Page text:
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Pear-Custard Pie

By Barbara Beltrami

When in doubt about what to say about something, I always go to good old Ralph Waldo Emerson, my favorite quotable person (except for my grandmother). And, sure enough, he has come through for me again. He writes, “There are only ten minutes in the life of a pear when it is perfect to eat.” And that’s the truth. 

Not ripe and it is flavorless and resistant to the bite. Overripe and it’s a sloppy, juicy mess. And how quickly it morphs from one to the other. That’s if you’re going to eat a pear au naturel. But suppose you miss that 10-minute window, then what? Here are some recipes to save the day and the pear.

Pear and Arugula Salad with Prosciutto and Goat Cheese

YIELD: Makes 4 servings

INGREDIENTS:

4 generous handfuls fresh arugula

4 firm ripe pears, pared, cored, halved and cut into ¼-inch slices

8 slices prosciutto

Four 1-inch-thick slices herbed goat cheese

4 to 6 ounces raspberry vinaigrette

DIRECTIONS:

Place one handful arugula on each of four salad plates. Arrange pear slices in a petal formation over arugula; lay prosciutto slices attractively over pears; top with goat cheese. Drizzle with raspberry vinaigrette and serve at room temperature with toasted baguette slices and dry white wine.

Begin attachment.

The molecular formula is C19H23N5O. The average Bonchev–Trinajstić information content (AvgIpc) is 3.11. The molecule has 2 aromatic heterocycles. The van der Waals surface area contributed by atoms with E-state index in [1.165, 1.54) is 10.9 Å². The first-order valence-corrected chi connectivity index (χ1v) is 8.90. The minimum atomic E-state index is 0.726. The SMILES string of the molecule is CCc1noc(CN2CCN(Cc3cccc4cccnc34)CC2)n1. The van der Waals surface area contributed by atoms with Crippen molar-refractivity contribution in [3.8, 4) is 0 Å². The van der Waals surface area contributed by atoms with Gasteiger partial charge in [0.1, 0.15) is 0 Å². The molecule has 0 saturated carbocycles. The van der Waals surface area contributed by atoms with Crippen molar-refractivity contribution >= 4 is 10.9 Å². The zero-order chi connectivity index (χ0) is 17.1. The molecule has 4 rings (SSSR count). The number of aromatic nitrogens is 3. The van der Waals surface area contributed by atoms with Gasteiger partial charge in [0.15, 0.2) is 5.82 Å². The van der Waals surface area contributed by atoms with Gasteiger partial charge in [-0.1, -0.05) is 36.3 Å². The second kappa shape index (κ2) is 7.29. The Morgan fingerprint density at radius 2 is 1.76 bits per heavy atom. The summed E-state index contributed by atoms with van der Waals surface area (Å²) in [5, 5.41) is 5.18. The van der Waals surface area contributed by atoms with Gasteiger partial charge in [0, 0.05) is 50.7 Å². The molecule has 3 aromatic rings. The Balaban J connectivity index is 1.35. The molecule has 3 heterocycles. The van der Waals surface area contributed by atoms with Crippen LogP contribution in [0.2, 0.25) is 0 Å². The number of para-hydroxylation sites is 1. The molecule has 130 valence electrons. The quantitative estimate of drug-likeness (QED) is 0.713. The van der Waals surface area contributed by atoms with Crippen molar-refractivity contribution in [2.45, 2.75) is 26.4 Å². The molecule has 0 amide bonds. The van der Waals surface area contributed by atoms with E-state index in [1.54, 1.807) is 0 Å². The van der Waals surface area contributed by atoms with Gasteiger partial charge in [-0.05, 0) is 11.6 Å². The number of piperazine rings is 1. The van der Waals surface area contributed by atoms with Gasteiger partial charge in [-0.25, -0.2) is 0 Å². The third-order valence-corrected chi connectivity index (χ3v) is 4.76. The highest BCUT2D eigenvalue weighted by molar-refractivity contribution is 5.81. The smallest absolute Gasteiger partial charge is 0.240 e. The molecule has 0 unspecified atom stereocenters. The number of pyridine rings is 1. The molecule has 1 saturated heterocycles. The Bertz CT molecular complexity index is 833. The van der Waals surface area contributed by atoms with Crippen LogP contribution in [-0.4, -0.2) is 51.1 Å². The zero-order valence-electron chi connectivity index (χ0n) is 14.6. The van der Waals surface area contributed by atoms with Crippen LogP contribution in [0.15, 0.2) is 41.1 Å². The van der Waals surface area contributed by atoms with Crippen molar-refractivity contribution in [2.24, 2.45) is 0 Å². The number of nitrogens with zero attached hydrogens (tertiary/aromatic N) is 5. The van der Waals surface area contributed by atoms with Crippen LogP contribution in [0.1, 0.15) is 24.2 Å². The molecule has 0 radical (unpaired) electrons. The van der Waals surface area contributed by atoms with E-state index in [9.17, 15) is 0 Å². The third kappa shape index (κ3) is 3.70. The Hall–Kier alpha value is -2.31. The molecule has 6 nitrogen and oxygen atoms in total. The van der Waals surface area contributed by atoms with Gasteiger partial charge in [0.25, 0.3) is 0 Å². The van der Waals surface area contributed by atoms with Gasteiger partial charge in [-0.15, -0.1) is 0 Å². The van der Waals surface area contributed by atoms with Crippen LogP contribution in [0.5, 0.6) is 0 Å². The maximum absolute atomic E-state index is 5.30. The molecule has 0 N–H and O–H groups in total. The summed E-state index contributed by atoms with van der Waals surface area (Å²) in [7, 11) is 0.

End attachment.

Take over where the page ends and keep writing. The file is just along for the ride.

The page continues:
Pear-Custard Pie

Pear-Custard Pie

YIELD: Makes 8 servings

INGREDIENTS:

1 prebaked 8- or 9-inch pie crust

3 not quite or just ripe pears, pared, cored, halved and sliced thin

1/3 cup granulated sugar

1/3 cup flour

¾ cup milk

3 eggs

2 teaspoons vanilla extract

1/4 teaspoon salt

Confectioners’ sugar

DIRECTIONS:

Preheat oven to 350 F. Line pie crust with pear slices in a slightly overlapping pattern. In a blender or food processor combine the sugar, flour, milk, eggs, vanilla and salt. Pour mixture over pears. Bake 40 to 50 minutes until knife inserted in center comes out clean, top is golden and custard is firm to touch. Let sit 30 minutes before sprinkling with confectioners’ sugar. Serve warm or at room temperature with coffee, tea, a dessert wine or milk.

Pears Poached in Red Wine

YIELD: Makes 4 servings

INGREDIENTS:

½ 750-ml bottle of dry red wine

2 to 2½ cups water

11/3 cups sugar

2 cinnamon sticks